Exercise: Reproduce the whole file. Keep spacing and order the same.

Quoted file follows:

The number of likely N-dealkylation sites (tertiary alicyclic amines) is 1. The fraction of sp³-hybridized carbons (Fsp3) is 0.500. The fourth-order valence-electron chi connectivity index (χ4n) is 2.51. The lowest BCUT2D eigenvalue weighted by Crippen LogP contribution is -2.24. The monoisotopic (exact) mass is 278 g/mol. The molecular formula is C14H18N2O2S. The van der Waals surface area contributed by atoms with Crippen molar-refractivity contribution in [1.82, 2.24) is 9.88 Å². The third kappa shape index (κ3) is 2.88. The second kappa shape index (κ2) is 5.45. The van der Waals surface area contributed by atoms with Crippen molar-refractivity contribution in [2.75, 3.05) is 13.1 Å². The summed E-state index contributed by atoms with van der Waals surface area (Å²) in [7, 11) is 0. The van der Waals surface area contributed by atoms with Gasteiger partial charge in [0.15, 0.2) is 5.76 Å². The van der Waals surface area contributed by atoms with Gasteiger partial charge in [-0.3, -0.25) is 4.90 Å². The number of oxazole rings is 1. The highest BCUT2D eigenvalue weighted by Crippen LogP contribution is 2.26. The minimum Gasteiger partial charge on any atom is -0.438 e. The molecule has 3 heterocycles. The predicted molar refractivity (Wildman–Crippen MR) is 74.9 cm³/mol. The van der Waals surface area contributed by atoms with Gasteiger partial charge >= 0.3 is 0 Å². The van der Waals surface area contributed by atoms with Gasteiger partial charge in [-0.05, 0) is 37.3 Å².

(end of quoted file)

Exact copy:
The number of likely N-dealkylation sites (tertiary alicyclic amines) is 1. The fraction of sp³-hybridized carbons (Fsp3) is 0.500. The fourth-order valence-electron chi connectivity index (χ4n) is 2.51. The lowest BCUT2D eigenvalue weighted by Crippen LogP contribution is -2.24. The monoisotopic (exact) mass is 278 g/mol. The molecular formula is C14H18N2O2S. The van der Waals surface area contributed by atoms with Crippen molar-refractivity contribution in [1.82, 2.24) is 9.88 Å². The third kappa shape index (κ3) is 2.88. The second kappa shape index (κ2) is 5.45. The van der Waals surface area contributed by atoms with Crippen molar-refractivity contribution in [2.75, 3.05) is 13.1 Å². The summed E-state index contributed by atoms with van der Waals surface area (Å²) in [7, 11) is 0. The van der Waals surface area contributed by atoms with Gasteiger partial charge in [0.15, 0.2) is 5.76 Å². The van der Waals surface area contributed by atoms with Gasteiger partial charge in [-0.3, -0.25) is 4.90 Å². The number of oxazole rings is 1. The highest BCUT2D eigenvalue weighted by Crippen LogP contribution is 2.26. The minimum Gasteiger partial charge on any atom is -0.438 e. The molecule has 3 heterocycles. The predicted molar refractivity (Wildman–Crippen MR) is 74.9 cm³/mol. The van der Waals surface area contributed by atoms with Gasteiger partial charge >= 0.3 is 0 Å². The van der Waals surface area contributed by atoms with Gasteiger partial charge in [-0.05, 0) is 37.3 Å².